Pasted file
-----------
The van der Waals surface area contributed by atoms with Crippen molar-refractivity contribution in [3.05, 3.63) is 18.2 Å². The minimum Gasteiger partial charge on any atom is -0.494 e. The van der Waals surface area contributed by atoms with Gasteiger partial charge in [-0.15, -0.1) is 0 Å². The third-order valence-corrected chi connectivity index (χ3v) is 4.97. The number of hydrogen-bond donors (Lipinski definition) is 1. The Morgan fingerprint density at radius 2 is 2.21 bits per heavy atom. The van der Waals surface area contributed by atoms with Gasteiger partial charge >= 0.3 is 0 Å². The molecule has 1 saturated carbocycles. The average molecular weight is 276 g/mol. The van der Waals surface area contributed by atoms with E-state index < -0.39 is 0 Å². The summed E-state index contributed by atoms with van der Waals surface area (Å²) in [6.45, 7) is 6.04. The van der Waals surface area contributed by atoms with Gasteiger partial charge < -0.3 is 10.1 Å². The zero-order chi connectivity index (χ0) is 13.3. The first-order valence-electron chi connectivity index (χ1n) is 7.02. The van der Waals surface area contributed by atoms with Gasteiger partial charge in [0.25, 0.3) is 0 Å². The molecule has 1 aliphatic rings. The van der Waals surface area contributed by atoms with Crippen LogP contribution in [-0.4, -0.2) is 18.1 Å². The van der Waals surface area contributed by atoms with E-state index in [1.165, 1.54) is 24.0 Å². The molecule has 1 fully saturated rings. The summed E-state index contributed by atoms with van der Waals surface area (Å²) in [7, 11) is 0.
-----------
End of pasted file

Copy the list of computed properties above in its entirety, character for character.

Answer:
The van der Waals surface area contributed by atoms with Crippen molar-refractivity contribution in [3.05, 3.63) is 18.2 Å². The minimum Gasteiger partial charge on any atom is -0.494 e. The van der Waals surface area contributed by atoms with Gasteiger partial charge in [-0.15, -0.1) is 0 Å². The third-order valence-corrected chi connectivity index (χ3v) is 4.97. The number of hydrogen-bond donors (Lipinski definition) is 1. The Morgan fingerprint density at radius 2 is 2.21 bits per heavy atom. The van der Waals surface area contributed by atoms with Gasteiger partial charge >= 0.3 is 0 Å². The molecule has 1 saturated carbocycles. The average molecular weight is 276 g/mol. The van der Waals surface area contributed by atoms with E-state index < -0.39 is 0 Å². The summed E-state index contributed by atoms with van der Waals surface area (Å²) in [6.45, 7) is 6.04. The van der Waals surface area contributed by atoms with Gasteiger partial charge < -0.3 is 10.1 Å². The zero-order chi connectivity index (χ0) is 13.3. The first-order valence-electron chi connectivity index (χ1n) is 7.02. The van der Waals surface area contributed by atoms with Gasteiger partial charge in [0.25, 0.3) is 0 Å². The molecule has 1 aliphatic rings. The van der Waals surface area contributed by atoms with Crippen LogP contribution in [-0.4, -0.2) is 18.1 Å². The van der Waals surface area contributed by atoms with E-state index in [1.165, 1.54) is 24.0 Å². The molecule has 1 fully saturated rings. The summed E-state index contributed by atoms with van der Waals surface area (Å²) in [7, 11) is 0.